Additional Exercises

You can continue with the above exercises and add gentle pressure at the end of the movement to encourage the bending of the fingers. If you continue to have finger stiffness you can start the below exercises. Continue little and often as guided above.

Using your other hand, bend each joint in your affected finger downwards in the direction of your palm. Hold for 5 seconds. Repeat x 5-10.

Straighten your finger, hold for 5 seconds, repeat x 5-10.

Continue to make a gentle fist and as the pain and swelling subsides increase the tightness to regain a full grip.

Smoking Cessation

Smoking can prolong fracture healing time. In extreme cases, it can stop healing altogether. It is important that you consider this information with relation to your recent injury. Stopping smoking during the healing phase of your fracture will help ensure optimal recovery from this injury.

For advice on smoking cessation and local support available, please refer to the following website: or discuss with your GP practice.

Return to Driving

You can return to driving when you feel confident in operating the car safely and you can safely perform an emergency stop, have good grip strength and are not in significant hand pain. It is not advised to drive if you are unable to grip the steering wheel, have significant pain or have a splint, tape or straps on your hand. Please refer to the DVLA website regarding fitness to drive or your insurance company for more details.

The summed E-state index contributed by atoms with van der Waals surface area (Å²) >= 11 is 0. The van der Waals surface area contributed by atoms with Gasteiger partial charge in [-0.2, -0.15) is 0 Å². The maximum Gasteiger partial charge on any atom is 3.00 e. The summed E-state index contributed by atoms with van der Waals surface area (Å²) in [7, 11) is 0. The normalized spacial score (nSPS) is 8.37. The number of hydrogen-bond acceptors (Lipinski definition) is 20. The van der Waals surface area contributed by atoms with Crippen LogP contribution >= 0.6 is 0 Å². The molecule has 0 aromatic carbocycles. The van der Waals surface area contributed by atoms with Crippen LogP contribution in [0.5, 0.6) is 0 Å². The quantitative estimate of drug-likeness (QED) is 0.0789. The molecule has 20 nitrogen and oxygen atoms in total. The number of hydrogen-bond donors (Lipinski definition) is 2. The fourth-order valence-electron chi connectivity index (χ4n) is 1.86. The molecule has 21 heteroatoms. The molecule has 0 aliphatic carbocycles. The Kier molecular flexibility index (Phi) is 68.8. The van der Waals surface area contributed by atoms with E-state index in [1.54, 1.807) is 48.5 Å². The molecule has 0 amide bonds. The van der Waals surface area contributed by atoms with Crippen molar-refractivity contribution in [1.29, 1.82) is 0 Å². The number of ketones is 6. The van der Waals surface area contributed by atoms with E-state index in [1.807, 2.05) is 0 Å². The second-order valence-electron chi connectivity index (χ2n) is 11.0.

Concerns/Telephone number

If you have pain which is continuous and not improving, you are unable to use your hand or you have any concerns about your injury, please get in touch with the Orthopaedic Department at the Queen Elizabeth hospital on 0191 445 8500 or the Queen Elizabeth physiotherapy department on 0191 445 2320.

How do I make a comment about my visit?

We aim to provide the best possible service and staff will be happy to answer any of the questions you may have.

If you have any suggestions or comments about your visit, please either speak to a member of staff or contact the patient advice and liaison service (PALS) on 0191 445 6129 (09.00 – 17.00, Monday to Friday).

You can also email PALS at [email protected]

Alternatively, you may wish to complain by contacting our complaints department:

Chief Executive,

Gateshead Health NHS Foundation Trust,

Trust Headquarters,

Queen Elizabeth Hospital,

Sheriff Hill,



The PALS team will listen to your concerns, suggestions or queries and is often able to help solve problems on your behalf.

Data Protection

Any personal information is kept confidential.  There may be occasions where your information needs to be shared with other care professionals to ensure you receive the best care possible.

In order to assist us to improve the services available, your information may be used for clinical audit, research, teaching and anonymised for National NHS Reviews and Statistics. 

Further information is available via Gateshead Health NHS Foundation Trust website (Privacy – QE Gateshead) or by contacting the Data Protection Officer by telephone on 0191 445 8418 or by email [email protected].